Our tour guide also explained to us very well how the Nazis organized themselves to disguise some of their practices. For example, the transport and distribution of the gas used for the chambers was all done through vans and trucks having red crosses on them, to make them seem like nursery and pharmacy goods for the camp. Also, dramatic irony lies in the fact that those poor detainees were sent to the gas chambers with the belief of being sent to showers, to be washed. It is even more cruel, when you think that they did not even know they were going to lose their life, so they did not even have time to say farewell to any of their friends or family members, they were treated like objects really.
Then, the rest of our tour was in Birkenau, also known as Auschwitz II. This extermination camp was built between 1941 and 1942, and its exclusive purpose was the industrially massive murder of Jews and enemies of the Reich. After the Wannsee conference of January 1942, thousands of Jews and enemies of the Reich from all around Europe arrived in small cattle trucks through the railway lines that led to Birkenau. Systematically and immediately, there was a choice made by the SS officers: those who were valuable for working in the “lager” were deprived of all their belongings and registered, and then sent to the barracks, and those who could not work – children, elderly, sick people – were directly sent to gas chambers. No rights. No voice. No respect. They were not human beings anymore, and this is why it is so important to go to Auschwitz and listen to the guide, look around yourself, and imagine all the atrocities that were perpetrated, and finally stop to think.
We walked around some of the 360 acres of land that contained over 180,000 prisoners at its peak, in which everyday died thousands of people guilty – according to the Nazis – of being Jews, political dissidents, “useless” to the Reich or simply foreigners. We observed the ruins of the gas chambers and the crematoria of Birkenau, where so many perished, and we respected the silence around those. Finally, we were brought in some of the barracks where the prisoners slept every night. I remember our guide explaining to us briefly the conditions of their daily life: it was impossible to get comfortable rest, because there was no room for everyone to lie on their back; the prisoners could only go to the toilets once a day and those were infected with dysentery and smelt terribly bad; some who did not have the chance to reach the toilets just kept everything in their pajamas, and they could not wash them, they could not shower, so all of their straw bed got dirty too, so the barracks smelt awful too… Also, everyday, the prisoners had to smell the smoke of human skin being burnt, out of the crematoria. They always wore the same clothes – winter, summer, rain, snow – and had to cope with the extremely harsh temperatures of the winter with their pajamas only. They led a terrible life, and all of them went through terrible suffering, and unjustified and irrational criminal treatment that should never be perpetrated again in history of mankind.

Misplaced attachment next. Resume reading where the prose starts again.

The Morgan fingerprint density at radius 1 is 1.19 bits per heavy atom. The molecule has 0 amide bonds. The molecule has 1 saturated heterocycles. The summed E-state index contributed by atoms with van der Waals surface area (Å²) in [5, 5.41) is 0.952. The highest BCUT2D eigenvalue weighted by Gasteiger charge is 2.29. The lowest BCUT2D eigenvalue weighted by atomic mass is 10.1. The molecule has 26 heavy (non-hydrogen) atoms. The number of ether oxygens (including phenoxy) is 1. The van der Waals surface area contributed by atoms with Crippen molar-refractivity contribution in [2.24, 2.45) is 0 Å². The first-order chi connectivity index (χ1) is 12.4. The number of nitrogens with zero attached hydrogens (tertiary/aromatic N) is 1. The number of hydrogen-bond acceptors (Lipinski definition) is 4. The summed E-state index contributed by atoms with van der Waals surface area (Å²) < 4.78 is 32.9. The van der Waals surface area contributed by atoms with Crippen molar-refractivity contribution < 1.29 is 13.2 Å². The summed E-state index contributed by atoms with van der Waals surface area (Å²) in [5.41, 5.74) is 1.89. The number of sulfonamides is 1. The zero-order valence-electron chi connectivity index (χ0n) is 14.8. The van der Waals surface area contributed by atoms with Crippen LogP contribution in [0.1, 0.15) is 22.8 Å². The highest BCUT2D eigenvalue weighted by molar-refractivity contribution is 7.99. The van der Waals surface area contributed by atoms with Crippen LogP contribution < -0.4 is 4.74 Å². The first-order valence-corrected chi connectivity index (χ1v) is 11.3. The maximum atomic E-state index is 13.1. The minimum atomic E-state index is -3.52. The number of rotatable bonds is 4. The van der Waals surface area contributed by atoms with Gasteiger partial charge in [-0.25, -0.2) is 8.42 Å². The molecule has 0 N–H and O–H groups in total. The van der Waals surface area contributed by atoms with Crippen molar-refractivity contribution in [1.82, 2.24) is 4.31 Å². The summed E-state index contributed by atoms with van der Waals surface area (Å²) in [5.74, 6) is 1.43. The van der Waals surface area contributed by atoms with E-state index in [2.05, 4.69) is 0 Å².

As our guide told us, we should remember. We should always talk about it when we see something wrong. We should never remain silent; we should never ignore a crime. Because if we do, we might give way to crimes with a scope that we could never imagine.
I think that after this experience we should all realize how lucky we are to have been born in an era of freedom, in countries where human rights and democracy are inalienable principles that are the bases of society. We should think twice before we start complaining about an issue of frivolous importance, about any type of issue eventually. We should be eternally grateful and thankful for all of what our ancestors have done to fight for justice and basic rights, to triumph against tyranny and brutalities, to preserve their identities as human beings, despite the attempts of dehumanization. Auschwitz-Birkenau, and every concentration camp, reminds us of a past that had been ignored and approved by many, of a past that should never repeat itself in the future. Yet, some countries still perpetrate genocides – Rwanda – and very little is done, because of ignorance and oppression. For this reason, we have to remember, to study what happen, to go and see it with our own eyes. We need to wake up; we need to be shocked to understand history and its scope on our daily lives. I am convinced that this strong experience will never leave any of us indifferent to the crimes of genocide and against humanity that were perpetrated there.